|I'd call this a jubilation of purple (and not-so-purple) purple coneflowers (Echinacea), wouldn't you?|
Many species of Echinacea are native to different areas of North America. However, most of those you'll find in garden centres are nativars, or selected cultivars derived from the native parents.
[Ed: Argh, now that I've shared the URL everywhere, I see my typo: Should be cornucopia!]
|The cones of the ordinary Echinacea purpurea look lit from within when catching the sunlight|
|Echinacea 'Meringue' is one of the growing number of double forms in almost every colour but true blue|
|Possibly E. 'Tomato Soup', this glowing red coneflower one of many hot-colour choices now available|
|Some purple coneflowers droop, others fan out to the side. This might be E. 'Magnus', the first to be a stand-up guy|
|Other Echinacea petals even reach up. This one could be E. 'White Swan' or perhaps more likely E. 'Jade'|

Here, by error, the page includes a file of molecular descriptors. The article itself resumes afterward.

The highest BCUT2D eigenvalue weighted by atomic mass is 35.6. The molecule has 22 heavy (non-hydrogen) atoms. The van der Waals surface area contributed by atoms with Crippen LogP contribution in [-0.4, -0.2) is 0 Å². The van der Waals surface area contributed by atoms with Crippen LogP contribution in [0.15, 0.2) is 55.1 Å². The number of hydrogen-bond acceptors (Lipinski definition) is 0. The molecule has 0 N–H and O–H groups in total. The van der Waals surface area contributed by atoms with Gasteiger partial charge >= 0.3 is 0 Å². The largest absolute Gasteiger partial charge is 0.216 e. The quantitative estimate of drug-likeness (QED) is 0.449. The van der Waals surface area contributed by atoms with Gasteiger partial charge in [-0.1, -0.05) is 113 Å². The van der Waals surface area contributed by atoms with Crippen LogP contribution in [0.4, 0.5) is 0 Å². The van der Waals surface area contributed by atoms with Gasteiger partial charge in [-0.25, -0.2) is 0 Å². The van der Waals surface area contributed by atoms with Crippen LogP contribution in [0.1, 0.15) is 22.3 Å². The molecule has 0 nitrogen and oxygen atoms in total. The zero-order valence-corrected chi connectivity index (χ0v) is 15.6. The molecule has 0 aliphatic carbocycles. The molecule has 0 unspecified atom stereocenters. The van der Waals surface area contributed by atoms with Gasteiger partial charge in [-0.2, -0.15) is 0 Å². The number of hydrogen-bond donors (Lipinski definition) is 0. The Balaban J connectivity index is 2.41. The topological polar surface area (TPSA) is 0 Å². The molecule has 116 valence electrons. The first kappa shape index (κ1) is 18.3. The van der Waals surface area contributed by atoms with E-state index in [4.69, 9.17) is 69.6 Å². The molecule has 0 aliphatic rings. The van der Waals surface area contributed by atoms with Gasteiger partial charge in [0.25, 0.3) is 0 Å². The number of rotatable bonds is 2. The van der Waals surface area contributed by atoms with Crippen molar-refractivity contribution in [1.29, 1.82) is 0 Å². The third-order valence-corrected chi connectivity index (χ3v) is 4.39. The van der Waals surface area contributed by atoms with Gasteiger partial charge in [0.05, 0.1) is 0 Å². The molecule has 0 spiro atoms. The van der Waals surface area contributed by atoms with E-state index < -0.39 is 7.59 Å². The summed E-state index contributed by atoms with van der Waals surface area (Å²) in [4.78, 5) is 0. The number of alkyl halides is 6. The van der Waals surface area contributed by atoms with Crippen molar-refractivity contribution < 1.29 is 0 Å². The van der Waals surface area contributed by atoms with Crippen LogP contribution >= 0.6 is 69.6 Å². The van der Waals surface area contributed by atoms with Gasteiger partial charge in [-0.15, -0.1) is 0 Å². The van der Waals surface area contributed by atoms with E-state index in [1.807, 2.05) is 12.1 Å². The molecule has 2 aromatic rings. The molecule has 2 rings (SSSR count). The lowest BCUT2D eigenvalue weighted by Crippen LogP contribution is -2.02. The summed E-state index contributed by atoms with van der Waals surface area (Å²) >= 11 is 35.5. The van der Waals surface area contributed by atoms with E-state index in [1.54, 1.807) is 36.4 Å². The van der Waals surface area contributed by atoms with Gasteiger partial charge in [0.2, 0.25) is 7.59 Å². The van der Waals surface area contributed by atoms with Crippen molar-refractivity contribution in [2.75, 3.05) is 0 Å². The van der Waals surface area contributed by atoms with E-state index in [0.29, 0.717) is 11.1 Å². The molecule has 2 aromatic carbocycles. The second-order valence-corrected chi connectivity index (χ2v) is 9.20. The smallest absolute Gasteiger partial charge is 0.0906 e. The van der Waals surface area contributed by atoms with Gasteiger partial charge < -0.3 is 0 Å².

|And some Echinaceas seem to mimic other flowers. This dahlia or mum lookalike is possibly E. 'Pink Poodle'|
|Purple coneflowers play nice with other late-summer flowers such as phlox, black-eyed Susans (Rudbeckia) and, off to the left in the background, culver's root (Veronicastrum). You can add just a few.|
|Or, you can have a field day with them. In a whole field.|
|The droopy, narrow petals of Ontario's native pale purple coneflowers (E. pallida) remind me of old-fashioned ballet skirts.|
Although easy to grow, Echinacea can fall prey to diseases, and among the most disfiguring is aster yellows caused by a bacterium-like organism called phytoplasma spread by leafhoppers. Read more on this and other problems here from the Alberta ministry of agriculture. If you see it on your plants, dig them up and destroy them, don't compost.
But don't let the possibility of disease prevent you from giving these lovelies a try.
|This distorted flower head might be the result of Echinacea rosette mite (Eriophyidae)|